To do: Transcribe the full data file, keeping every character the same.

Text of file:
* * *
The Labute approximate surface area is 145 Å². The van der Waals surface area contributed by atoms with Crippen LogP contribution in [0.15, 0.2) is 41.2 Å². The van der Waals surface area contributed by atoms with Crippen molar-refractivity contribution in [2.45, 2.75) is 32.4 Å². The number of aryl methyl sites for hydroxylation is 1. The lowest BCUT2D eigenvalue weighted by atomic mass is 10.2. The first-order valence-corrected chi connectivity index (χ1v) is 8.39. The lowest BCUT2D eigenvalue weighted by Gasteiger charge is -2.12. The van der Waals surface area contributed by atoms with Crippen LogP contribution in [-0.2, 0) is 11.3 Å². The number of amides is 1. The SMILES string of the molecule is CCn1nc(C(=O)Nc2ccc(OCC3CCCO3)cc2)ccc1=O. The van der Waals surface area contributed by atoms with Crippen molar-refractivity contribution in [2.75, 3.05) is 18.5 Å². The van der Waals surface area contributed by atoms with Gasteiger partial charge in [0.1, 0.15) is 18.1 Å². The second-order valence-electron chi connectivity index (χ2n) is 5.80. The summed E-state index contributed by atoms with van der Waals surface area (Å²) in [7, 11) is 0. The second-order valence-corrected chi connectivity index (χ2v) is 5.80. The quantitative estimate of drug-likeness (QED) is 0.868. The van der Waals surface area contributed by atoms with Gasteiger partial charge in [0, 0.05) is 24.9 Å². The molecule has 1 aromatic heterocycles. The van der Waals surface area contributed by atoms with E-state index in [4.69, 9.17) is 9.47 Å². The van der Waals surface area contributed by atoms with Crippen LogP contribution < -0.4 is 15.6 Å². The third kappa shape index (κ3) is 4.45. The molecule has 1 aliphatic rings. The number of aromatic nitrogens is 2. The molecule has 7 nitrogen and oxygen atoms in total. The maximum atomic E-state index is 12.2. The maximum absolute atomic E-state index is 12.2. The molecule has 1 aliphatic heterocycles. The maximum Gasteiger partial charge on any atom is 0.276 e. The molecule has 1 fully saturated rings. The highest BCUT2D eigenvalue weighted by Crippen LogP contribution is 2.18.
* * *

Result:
The Labute approximate surface area is 145 Å². The van der Waals surface area contributed by atoms with Crippen LogP contribution in [0.15, 0.2) is 41.2 Å². The van der Waals surface area contributed by atoms with Crippen molar-refractivity contribution in [2.45, 2.75) is 32.4 Å². The number of aryl methyl sites for hydroxylation is 1. The lowest BCUT2D eigenvalue weighted by atomic mass is 10.2. The first-order valence-corrected chi connectivity index (χ1v) is 8.39. The lowest BCUT2D eigenvalue weighted by Gasteiger charge is -2.12. The van der Waals surface area contributed by atoms with Crippen LogP contribution in [-0.2, 0) is 11.3 Å². The number of amides is 1. The SMILES string of the molecule is CCn1nc(C(=O)Nc2ccc(OCC3CCCO3)cc2)ccc1=O. The van der Waals surface area contributed by atoms with Crippen molar-refractivity contribution in [2.75, 3.05) is 18.5 Å². The van der Waals surface area contributed by atoms with Gasteiger partial charge in [0.1, 0.15) is 18.1 Å². The second-order valence-electron chi connectivity index (χ2n) is 5.80. The summed E-state index contributed by atoms with van der Waals surface area (Å²) in [7, 11) is 0. The second-order valence-corrected chi connectivity index (χ2v) is 5.80. The quantitative estimate of drug-likeness (QED) is 0.868. The van der Waals surface area contributed by atoms with Gasteiger partial charge in [0, 0.05) is 24.9 Å². The molecule has 1 aromatic heterocycles. The van der Waals surface area contributed by atoms with E-state index in [4.69, 9.17) is 9.47 Å². The van der Waals surface area contributed by atoms with Crippen LogP contribution < -0.4 is 15.6 Å². The third kappa shape index (κ3) is 4.45. The molecule has 1 aliphatic rings. The number of aromatic nitrogens is 2. The molecule has 7 nitrogen and oxygen atoms in total. The maximum atomic E-state index is 12.2. The maximum absolute atomic E-state index is 12.2. The molecule has 1 aliphatic heterocycles. The maximum Gasteiger partial charge on any atom is 0.276 e. The molecule has 1 fully saturated rings. The highest BCUT2D eigenvalue weighted by Crippen LogP contribution is 2.18.